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Art of the Day – 03/16/17 (The Absinthe Drinker, Albert Anker)

Daily Artwork — “The Absinthe Drinker, Albert Anker, 1908”

Use the images posted in this feature for writing prompts, warm-up activities, drawing templates or as part of an artwork critique.

1938 — The Absinthe Drinker.  Watercolor. Realism style. Albert Anker (1831-1910).  Private collection.

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Posted by on March 16, 2017 in Daily Art

 

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Art of the Day – 03/15/17 (New Planet, Konstantin Yuon)

Daily Artwork — “New Planet (Новая планета), Konstantin Yuon, 1921”

Use the images posted in this feature for writing prompts, warm-up activities, drawing templates or as part of an artwork critique.

1921 — New Planet (Новая планета).  Tempera on cardboard. Symbolism style. Konstantin Yuon (1875-1958). Tretyakov State Gallery, Moscow, Russia.

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Posted by on March 15, 2017 in Daily Art

 

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Art of the Day – 03/14/17 (Music Lesson, Octav Bancila)

Daily Artwork — “Music Lesson, Octav Băncilă, 1914”

Use the images posted in this feature for writing prompts, warm-up activities, drawing templates or as part of an artwork critique.

1914 — Music Lesson.  Oil paint on canvas. Impressionism style. Octav Băncilă (1892-1964). Private collection.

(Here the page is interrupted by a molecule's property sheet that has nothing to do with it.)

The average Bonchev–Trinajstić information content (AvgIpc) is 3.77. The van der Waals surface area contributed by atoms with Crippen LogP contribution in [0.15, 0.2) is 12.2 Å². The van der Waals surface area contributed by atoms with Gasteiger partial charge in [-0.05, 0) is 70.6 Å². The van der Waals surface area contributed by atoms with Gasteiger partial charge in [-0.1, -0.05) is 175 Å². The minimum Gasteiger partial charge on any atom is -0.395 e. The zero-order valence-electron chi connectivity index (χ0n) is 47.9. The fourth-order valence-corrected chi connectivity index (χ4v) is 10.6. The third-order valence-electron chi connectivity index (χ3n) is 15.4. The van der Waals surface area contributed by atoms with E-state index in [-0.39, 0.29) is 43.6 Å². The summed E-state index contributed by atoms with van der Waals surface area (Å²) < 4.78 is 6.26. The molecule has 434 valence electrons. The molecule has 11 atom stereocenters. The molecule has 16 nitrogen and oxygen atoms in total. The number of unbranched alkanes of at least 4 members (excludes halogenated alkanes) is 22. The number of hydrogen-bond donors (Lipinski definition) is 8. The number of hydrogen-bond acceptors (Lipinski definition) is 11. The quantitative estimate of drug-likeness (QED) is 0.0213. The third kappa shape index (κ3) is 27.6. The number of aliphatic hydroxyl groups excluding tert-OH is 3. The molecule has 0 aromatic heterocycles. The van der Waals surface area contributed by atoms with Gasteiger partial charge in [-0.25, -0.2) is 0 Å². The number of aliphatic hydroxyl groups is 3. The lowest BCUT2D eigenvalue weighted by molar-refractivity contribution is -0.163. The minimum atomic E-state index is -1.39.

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Posted by on March 14, 2017 in Daily Art

 

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Art of the Day – 03/13/17 (Les Petits joueurs de cartes (Small Card Players), The Brothers Le Nain)

Daily Artwork — “Les Petits joueurs de cartes (Small Card Players), The Brothers Le Nain, c1630-40”

Use the images posted in this feature for writing prompts, warm-up activities, drawing templates or as part of an artwork critique.

1630-40 — Les Petits joueurs de cartes.  Oil paint on canvas. Baroque style. The Brothers Le Nain. Owned by The Royal Collection Trust, Her Majesty Queen Elizabeth, II; on loan to Legion of Honor Museum, San Francisco, CA, USA.

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Posted by on March 13, 2017 in Daily Art

 

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Art of the Day – 03/10/17 (Gertrude Vanderbilt Whitney, Robert Henri)

Daily Artwork — “Gertrude Vanderbilt Whitney, Robert Henri, 1916”

Use the images posted in this feature for writing prompts, warm-up activities, drawing templates or as part of an artwork critique.

Gertrude Vanderbilt Whitney, founder of the Whitney Museum, commissioned this portrait in 1916 from Robert Henri, leader of the urban realist painters who had shocked the New York art world barely a decade earlier with their images of ordinary people and commonplace city life. By 1916, Mrs. Whitney, a professional sculptor, had founded the Whitney Studio in Greenwich Village, a lively center for the support and exhibition of new American art. When Henri’s portrait was finished, Mrs. Whitney’s husband, Harry Payne Whitney, refused to allow her to hang it in their opulent Fifth Avenue town house. He didn’t want his friends to see a picture of his wife, as he put it, “in pants.” Mrs. Whitney’s attire and self-possessed demeanor were highly unusual for a well-bred woman of her day. In this painting, Henri transformed the traditional genre of a recumbent female—usually a nude courtesan or the goddess Venus—into a portrait of the quintessential “modern” woman. The portrait hung in Whitney’s West 8th Street studio, which in 1931 became the first home of the Whitney Museum. [OBJECT LABEL]